On Wednesday, Premier-designate Kathleen Wynne was in Bradford West Gwillimbury, Ontario to “reaffirm her commitments to rural Ontario.”
In the 2011 Ontario election, many Liberals MPPs in rural areas lost their seats, including cabinet ministers John Wilkinson, Carol Mitchell, and Maria Van Bommel. Ever since, pundits have been speculating about why this happened and what the Liberals can do to win these seats back. In an effort to show she takes rural issues seriously, Wynne has promised to be her own agriculture minister during her first year as premier.
But when reading the press release for Wynne's event, I thought: even though they are holding this press conference on a farm, there's no way I would consider Bradford part of rural Ontario anymore. It made me wonder what is "rural Ontario?"
To better explain what I mean, I need to tell you about the time a Beer Store truck hit Bradford’s new Shoppers Drug Mart.
"The Shoppers Drug Mart Incident"
As readers of The Agenda's blog may know, I grew up in Bradford. After I left for university (in 2002), Shoppers Drug Mart decided to move into a large, new building in town. The local newspaper proudly declared that this development showed that Shoppers Drug Mart realized that Bradford was a growing town with a bright future. However, months after the store opened, a transport truck driver was trying to make a stop at The Beer Store across the street when he had a brake problem, which resulted in his truck rolling down a hill, crossing the road, and then colliding with and entering the new Shoppers Drug Mart.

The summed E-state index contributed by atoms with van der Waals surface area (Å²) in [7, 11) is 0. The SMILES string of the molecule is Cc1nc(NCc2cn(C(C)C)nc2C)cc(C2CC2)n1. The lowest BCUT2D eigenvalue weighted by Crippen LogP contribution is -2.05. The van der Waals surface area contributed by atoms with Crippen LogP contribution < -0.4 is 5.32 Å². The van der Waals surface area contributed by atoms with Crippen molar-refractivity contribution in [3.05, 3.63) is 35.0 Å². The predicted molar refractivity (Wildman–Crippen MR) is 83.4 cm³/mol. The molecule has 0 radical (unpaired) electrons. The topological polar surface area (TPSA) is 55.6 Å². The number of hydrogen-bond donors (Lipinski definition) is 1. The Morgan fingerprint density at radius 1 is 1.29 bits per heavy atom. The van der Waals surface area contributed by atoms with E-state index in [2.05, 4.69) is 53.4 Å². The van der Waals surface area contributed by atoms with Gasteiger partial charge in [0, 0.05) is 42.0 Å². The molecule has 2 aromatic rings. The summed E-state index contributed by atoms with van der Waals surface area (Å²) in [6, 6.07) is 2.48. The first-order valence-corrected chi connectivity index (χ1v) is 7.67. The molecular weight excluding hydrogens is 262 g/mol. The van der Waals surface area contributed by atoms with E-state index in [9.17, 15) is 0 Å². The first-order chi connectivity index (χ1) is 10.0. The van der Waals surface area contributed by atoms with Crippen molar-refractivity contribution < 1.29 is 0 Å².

No one was hurt, but there was a big mess. Residents stood around watching the clean-up for hours. It was the talk of the town for weeks. Most people agreed that the incident and the town’s reaction to it was proof that despite Bradford’s recent growth, it was still a small town.
But Bradford isn’t that same small town today. New subdivisions are quickly increasing Bradford’s population (the population has increased by 16.8 per cent over the past five years). Now Bradford has gyms, a sushi restaurant, and a coffee shop that sells espresso. In my opinion, Bradford isn’t rural anymore. Many people who live there would likely agree with me.